By Holly Wiemers
LEXINGTON, Ky. (July 12, 2023) – The University of Kentucky and the Kentucky Horse Council, committed to both safeguarding and promoting the well-being of equines and equine agriculture in the state, recently collaborated on the 2022 Kentucky Equine Survey. The report gathered data on all Kentucky horses, ponies, donkeys and mules.
According to the survey, the Commonwealth of Kentucky is home to 209,500 equine and the most populous breed is Thoroughbred, followed by Quarter Horse and Walking Horse. The total value of equine and equine-related assets in the state was $27.7 billion in 2022, up more than 18% from 2012.This is true even though there are currently almost 14% fewer equine living in the Commonwealth than in 2012.
Jill Stowe, professor and agricultural economist for the University of Kentucky Martin-Gatton College of Agriculture, Food and Environment Department of Agricultural Economics led the survey, a follow-up to the initial study completed in 2012. The U.S. Department of Agriculture National Agricultural Statistics Service implemented the survey. It was conducted in partnership with the Kentucky Horse Council and with support from the Kentucky Agricultural Development Board, the Kentucky Thoroughbred Association and other equine-affiliated organizations. Data collected between July and October 2022 was analyzed to determine core population demographic breakdown and economic information related to the equine industry in the commonwealth.
“In the past 10 years, Kentucky’s equine industry has seen areas of contraction along with areas of growth,” Stowe said. “Although the total number of equine and equine operations has decreased, the average value of equine has increased. Additionally, revenues for equine operations increased more than expenses, a promising metric for commercial operations. Overall, this report reinforces the economic significance of equine agriculture, which remains vibrant and strong as a signature industry in Kentucky.”
The Kentucky Equine Survey illustrated that equine are present throughout the commonwealth and that the industry needs supporting businesses, such as veterinarians and farriers, as well as fencing, feed, bedding, insurance, farm equipment, pharmaceuticals providers and specialized educational opportunities, among others.
The survey also demonstrated that Kentucky’s equine industry, particularly in the central Bluegrass region, is an economic cluster. Economic clusters are important contributors to an area’s economy; previous study results justify the support and enhancement of the state’s equine industry.
“Though the equine numbers in Kentucky have declined slightly over the past decade, this survey reinforces there are many reasons for optimism, specifically with regard to equine welfare,” said Sarah Coleman, KHC executive director. “A smaller supply of equine, coupled with the decline in nonpaid transfers, suggests that the potential for horses to become unwanted and at risk has lessened.”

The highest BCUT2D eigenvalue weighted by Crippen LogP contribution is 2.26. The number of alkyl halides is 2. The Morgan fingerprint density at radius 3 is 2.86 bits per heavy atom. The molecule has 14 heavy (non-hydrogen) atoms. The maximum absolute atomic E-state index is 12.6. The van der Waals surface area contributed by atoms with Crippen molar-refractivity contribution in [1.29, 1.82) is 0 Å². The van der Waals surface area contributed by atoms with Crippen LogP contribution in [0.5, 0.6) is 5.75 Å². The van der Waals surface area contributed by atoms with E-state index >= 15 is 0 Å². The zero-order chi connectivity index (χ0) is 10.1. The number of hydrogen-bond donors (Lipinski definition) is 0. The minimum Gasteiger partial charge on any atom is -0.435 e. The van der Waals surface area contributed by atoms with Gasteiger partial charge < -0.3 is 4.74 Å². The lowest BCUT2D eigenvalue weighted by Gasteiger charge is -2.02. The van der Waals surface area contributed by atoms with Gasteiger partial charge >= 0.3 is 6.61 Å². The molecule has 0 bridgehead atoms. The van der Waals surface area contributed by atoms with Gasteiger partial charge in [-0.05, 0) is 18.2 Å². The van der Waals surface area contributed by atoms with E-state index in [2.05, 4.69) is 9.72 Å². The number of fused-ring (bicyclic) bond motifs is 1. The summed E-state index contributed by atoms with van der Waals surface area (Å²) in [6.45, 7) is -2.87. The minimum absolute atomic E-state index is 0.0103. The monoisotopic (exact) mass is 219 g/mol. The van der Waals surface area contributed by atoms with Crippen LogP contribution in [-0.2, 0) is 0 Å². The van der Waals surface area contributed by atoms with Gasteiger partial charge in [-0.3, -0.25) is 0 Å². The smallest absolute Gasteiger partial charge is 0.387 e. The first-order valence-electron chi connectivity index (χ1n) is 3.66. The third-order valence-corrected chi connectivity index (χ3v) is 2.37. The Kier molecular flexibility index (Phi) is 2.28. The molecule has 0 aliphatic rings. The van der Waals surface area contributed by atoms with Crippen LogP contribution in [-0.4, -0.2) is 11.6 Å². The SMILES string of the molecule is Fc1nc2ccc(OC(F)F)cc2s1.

UK and KHC in partnership with NASS completed a comprehensive Kentucky equine industry study in 2012, the first in more than 30 years. Survey creators intend to do follow-up studies every 10 years to accurately monitor the state of the industry in Kentucky.
“Equine agriculture is a signature industry for Kentucky,” said James MacLeod, UK Ag Equine Programs director and researcher in UK’s Gluck Equine Research Center. “This second decennial survey will provide critical information to enable informed decision-making by equine industry leaders, public policy makers, veterinary health professionals and people considering equine-related business investments.”
Stowe explained that Kentucky’s equine industry experienced significant changes in the past decade, including emerging from the Great Recession in 2008-2009, navigating a global pandemic in 2020-21 and recovering from multiple natural disasters in 2021 and 2022; all facets of the industry have had to adapt to a rapidly changing landscape, she said.
“The challenges faced–and their outcomes–are not unique to equine in the commonwealth,” she said. “Nearly all production livestock in the state, and throughout the United States, have been experiencing the same trends, for a multitude of reasons.”
While all breed numbers experienced declines from 2012 to 2022, the average value of equine increased, even after adjusting for inflation. This inflation-adjusted average value of equine increased for nearly all breeds, as well as in 82 of Kentucky’s 120 counties.
The number of equine operations in the state declined 11.4%, which triggered corresponding declines in total operation acreage (18.6%) and equine-related activity acreage (15.9%). In addition, the number of acres held in land preservation programs was down 3.9%.
Kentucky’s decline in equine and equine operation numbers mirrors those found nationwide by the U.S. Department of Agriculture Census of Agriculture. The contraction in Kentucky’s equine industry is similar to beef cattle production across the nation, which is at its lowest level since 1962.
An important trend for commercial equine operations is the marked increase in income and sales over the past 10 years. Expenses have increased, but at a lower rate than revenues. After adjusting for inflation, operating expenses, not including labor, were just marginally higher than in 2012 and capital expenditures were up 131%. Labor expenses (payroll and non-wage benefits) increased approximately 134%.
Study highlights include:
For the full report and access to all supplementary material, please visit https://kentuckyhorse.org/2022-Kentucky-Equine-Survey
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